Date of Completion


Document Type

Honors College Thesis


Computer Science

Thesis Type

Honors College

First Advisor

Lisa Dion

Second Advisor

Jackie Horton


computer science, gender diversity, women in computer science, impact of education, Python analysis, gender studies


The number of women in computer science is declining and both retention and recruitment are major issues. The goal of this thesis is to focus on retention of women in computer science and determine the impact of female role models on women in computer science. The research consisted of a survey distributed to current students, alumni, and professionals who have encountered computer science in their lifetime. Using Python, I conducted data analysis to determine the impact of gender on multiple different benchmarks of satisfaction in the field after a first experience with computer science. Female students were much more likely to be more interested in computer science after an experience with a female teacher, and more broadly, all students were more likely to have more interest after encountering a female teacher. Additionally, female and non binary students were much more likely to report that they think the gender of their teacher had an impact on their interest in computer science and staying in the field. This research shows how increasing the number of female computer science teachers will benefit all students, especially female students, when it comes to increasing interest in the topic. Drawing these conclusions shows how recruitment that values diversity isn’t enough. There needs to be a focus on retaining and engaging gender minority students and workers to ensure that the benefits of a diverse field, not just diversity alone, can be achieved.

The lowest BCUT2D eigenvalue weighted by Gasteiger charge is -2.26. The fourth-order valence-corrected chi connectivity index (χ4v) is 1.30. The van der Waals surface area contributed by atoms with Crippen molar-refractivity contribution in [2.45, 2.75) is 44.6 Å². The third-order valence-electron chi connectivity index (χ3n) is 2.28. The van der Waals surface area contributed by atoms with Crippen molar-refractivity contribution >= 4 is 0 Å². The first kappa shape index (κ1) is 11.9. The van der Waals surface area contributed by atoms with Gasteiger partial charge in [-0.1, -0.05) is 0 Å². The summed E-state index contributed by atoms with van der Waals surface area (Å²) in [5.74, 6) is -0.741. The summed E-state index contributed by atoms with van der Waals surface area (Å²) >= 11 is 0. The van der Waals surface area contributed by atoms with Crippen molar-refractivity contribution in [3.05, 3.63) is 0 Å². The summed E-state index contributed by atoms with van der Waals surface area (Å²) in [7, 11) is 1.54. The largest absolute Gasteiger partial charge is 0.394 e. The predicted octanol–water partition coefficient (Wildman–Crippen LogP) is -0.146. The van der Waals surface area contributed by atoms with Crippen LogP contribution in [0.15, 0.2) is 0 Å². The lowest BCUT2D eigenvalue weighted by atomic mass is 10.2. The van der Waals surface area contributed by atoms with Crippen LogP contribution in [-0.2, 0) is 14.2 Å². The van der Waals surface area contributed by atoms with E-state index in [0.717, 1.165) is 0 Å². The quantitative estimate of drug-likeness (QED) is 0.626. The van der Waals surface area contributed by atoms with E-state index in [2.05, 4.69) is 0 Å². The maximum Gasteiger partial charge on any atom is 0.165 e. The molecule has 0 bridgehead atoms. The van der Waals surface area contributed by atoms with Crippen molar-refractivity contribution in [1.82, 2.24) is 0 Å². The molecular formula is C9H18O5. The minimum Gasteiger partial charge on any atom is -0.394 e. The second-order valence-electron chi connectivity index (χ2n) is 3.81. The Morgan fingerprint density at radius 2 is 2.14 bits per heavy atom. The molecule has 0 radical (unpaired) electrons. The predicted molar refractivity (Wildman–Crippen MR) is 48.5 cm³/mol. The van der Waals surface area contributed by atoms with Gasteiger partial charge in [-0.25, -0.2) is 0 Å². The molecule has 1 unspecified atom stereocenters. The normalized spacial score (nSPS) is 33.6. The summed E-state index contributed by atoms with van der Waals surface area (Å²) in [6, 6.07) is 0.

Creative Commons License

Creative Commons Attribution-Noncommercial-No Derivative Works 3.0 License
This work is licensed under a Creative Commons Attribution-Noncommercial-No Derivative Works 3.0 License.